Course the one thing you didn't mention was the outside temperature-what was it 100-110 degrees?  You might also have to set up a misting system like I did.  I found that when a big hill (like the Grapevine) comes up, I turn on the misters before hitting the hill.  Granted, I only went up the Grapevine at 32mph, but it stayed below 200 degrees and pulled it the whole way.  I am restricted to size of radiator-of which I now have the biggest.
As to your water pump, typically Detroit pumps will either not pump at all, like if the impeller severed from the shaft, or they will start leaking if the seals are bad.  They are a simply designed pump that rarely goes bad.  But with the placement of your engine, would be relatively easy to replace it since it is facing you when you open the engine compartment.
I believe that the seized ring was caused by the dirt.  As long as you're using sae40 Delo 100 type oil, you should be alright.  My first truck went 500,000 miles on its' 8V-92TA before overhaul.  So now without dirt induction, you should theoretically be alright for a few more years.  Good Luck, TomC
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« Reply #9 on: August 05, 2007, 10:53:02 AM »

Sammy has a good idea there - may even wan't to slap a pressure gauge on and test the pressure at that locale - if the impeller is damaged it won't be able to build vacuum/pressure to spec -HTH
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« Reply #10 on: August 05, 2007, 03:04:01 PM »

Sean I saw on the BNS group where you were talinking about dirt in the airbox and Silicates in the oil?

aren't you the guy who tools down desert roads and crosses sandwashes and dry creekbeds with his Neoplan....

Maybe it's someone else?HuhHuhHuh
At any rate...if thee is he than that would be where the dirt/silcates are someing from  no highway bus was ever designed to operate in such environments.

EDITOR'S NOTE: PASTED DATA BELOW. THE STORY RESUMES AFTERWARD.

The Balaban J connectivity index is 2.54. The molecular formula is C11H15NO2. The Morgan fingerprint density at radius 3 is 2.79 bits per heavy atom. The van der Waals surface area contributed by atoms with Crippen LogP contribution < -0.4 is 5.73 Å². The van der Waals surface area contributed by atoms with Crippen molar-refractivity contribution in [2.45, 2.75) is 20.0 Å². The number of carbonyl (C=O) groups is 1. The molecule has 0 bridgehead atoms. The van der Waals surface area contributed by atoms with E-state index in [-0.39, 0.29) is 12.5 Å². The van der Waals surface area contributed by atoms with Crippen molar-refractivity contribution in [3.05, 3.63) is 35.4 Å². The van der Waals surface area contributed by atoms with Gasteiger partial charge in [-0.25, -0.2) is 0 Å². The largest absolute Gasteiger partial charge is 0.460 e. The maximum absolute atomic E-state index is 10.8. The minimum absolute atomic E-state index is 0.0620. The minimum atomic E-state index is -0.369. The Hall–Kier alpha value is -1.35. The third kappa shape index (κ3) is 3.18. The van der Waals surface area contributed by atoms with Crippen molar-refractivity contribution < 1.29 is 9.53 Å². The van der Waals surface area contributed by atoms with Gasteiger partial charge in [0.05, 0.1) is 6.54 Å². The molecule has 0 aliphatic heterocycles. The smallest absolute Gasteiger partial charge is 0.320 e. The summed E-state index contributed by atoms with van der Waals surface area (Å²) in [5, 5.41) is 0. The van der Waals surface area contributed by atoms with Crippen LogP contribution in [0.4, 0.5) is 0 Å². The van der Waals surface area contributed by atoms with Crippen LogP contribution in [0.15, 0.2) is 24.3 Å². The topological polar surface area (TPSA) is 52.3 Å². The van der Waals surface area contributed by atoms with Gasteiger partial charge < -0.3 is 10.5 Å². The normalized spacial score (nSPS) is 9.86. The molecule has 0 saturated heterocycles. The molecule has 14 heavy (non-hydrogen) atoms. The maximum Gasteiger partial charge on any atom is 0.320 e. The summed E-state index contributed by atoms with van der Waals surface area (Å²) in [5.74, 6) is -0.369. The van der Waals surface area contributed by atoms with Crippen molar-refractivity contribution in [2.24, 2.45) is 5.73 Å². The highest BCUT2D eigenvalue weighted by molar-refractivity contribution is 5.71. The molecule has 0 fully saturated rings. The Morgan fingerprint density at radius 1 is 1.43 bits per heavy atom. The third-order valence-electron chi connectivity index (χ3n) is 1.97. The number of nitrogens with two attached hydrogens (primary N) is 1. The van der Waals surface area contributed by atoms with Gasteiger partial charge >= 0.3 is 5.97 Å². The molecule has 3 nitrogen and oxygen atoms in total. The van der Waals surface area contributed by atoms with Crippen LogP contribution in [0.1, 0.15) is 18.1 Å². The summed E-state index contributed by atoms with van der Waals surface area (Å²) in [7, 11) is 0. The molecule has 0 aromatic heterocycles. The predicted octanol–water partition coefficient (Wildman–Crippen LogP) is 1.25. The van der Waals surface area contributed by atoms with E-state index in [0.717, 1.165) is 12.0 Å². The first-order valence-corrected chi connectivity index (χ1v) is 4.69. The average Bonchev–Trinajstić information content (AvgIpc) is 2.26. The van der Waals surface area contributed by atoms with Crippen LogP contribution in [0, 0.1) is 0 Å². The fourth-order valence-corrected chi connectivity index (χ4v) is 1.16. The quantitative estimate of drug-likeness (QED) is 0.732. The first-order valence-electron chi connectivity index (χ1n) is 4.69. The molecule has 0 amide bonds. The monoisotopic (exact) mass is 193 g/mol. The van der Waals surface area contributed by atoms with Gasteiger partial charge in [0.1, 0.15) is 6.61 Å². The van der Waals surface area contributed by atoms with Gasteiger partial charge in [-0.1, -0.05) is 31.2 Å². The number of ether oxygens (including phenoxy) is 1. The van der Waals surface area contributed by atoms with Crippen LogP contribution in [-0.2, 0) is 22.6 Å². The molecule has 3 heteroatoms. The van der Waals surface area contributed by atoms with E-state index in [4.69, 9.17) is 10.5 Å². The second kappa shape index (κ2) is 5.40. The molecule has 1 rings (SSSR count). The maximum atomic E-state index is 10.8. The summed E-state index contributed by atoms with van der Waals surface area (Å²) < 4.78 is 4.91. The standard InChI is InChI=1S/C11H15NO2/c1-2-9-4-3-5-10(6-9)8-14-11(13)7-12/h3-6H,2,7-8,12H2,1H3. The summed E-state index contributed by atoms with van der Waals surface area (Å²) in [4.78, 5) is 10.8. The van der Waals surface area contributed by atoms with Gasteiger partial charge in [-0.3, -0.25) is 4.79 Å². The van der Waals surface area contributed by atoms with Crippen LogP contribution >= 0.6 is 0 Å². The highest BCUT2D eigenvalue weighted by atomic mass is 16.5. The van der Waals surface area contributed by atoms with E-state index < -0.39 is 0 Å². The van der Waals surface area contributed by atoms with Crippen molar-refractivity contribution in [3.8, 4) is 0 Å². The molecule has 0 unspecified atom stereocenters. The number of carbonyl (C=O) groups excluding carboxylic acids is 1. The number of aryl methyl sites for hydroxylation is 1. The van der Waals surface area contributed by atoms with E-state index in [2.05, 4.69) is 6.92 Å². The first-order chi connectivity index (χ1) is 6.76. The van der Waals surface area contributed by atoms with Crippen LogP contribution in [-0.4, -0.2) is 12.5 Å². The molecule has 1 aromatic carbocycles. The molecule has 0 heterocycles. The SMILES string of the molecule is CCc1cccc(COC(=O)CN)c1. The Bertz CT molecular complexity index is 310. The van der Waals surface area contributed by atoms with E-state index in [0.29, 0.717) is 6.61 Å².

my guess is your radiator is restricted internally
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« Reply #11 on: August 05, 2007, 03:15:15 PM »

I have a MCI 7 with 8V92 and Allison 740 trans.  When I bought the bus it would overheat.  I put in new 6 row baffled radiators, new seals on the squirrel cages, smaller pulleys as well as a extra radiator.  It also has misters on all three radiators.  I still have to watch my speed on long grades and keep my foot out of it.  I found by opening up the rear doors on a long climb it will drop the temp 10 to 15 degrees.  Yes it look funny going up a hill, but I don't care as long as I make the top without going over 205 degrees.  I also don't care at what speed I make the top.
ED
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Ed Van
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« Reply #12 on: August 05, 2007, 03:22:36 PM »

I understand buses aren't designed as off road vehicles, but shouldn't the air filter be able to filter out the fine sand and dust?  The bigger issue could be any loose connections on the air intake lines.

I am planning to drive about 10 to 15 miles across a dusty dry lake bed every year.  I'm hoping this won't be enough to wreck a $20,000 engine.  I suppose I better check all of the air intake connections on my bus before I go this fall.
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« Reply #13 on: August 05, 2007, 04:04:42 PM »

one must remeber tyhat filter elements are speced for different applications.  it does not take buch to breach a paper filter that is not designed for off road, or poor environments or one that is worn to some extent already. and itdoes not take much to ruin an engine either.

problem is keeping your speed down can depending on how your bus is designed creat a huge dust cloud forward of your air intake.

conversly, higher speed kicks up more dirt from front and rear tires

ideally you need a roof mounted intake or a snorkle of some sort to get above this aerated dust for clean air.

back to the arguement for or against oil bath air filters........

I for one having had to service oil bath filters from my wee young years while forced into child labor for my parents Carter bus company that a huge ammount of dirt gets filtered by GM Style oil bath filters.  the ammount of dirt that was trapped in one service cycle 15k or so would have clogged a paper element of consideable size several times.......and this is highway intake air.

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« Reply #14 on: August 05, 2007, 04:07:32 PM »

Brian I would find myself a open non vegitated dirt lot and see what the charactristics of your bus create.

I know my A/C fans or my Genset both exhausting out the bottom will double the ammount of airborn dirt my bus creates (Each)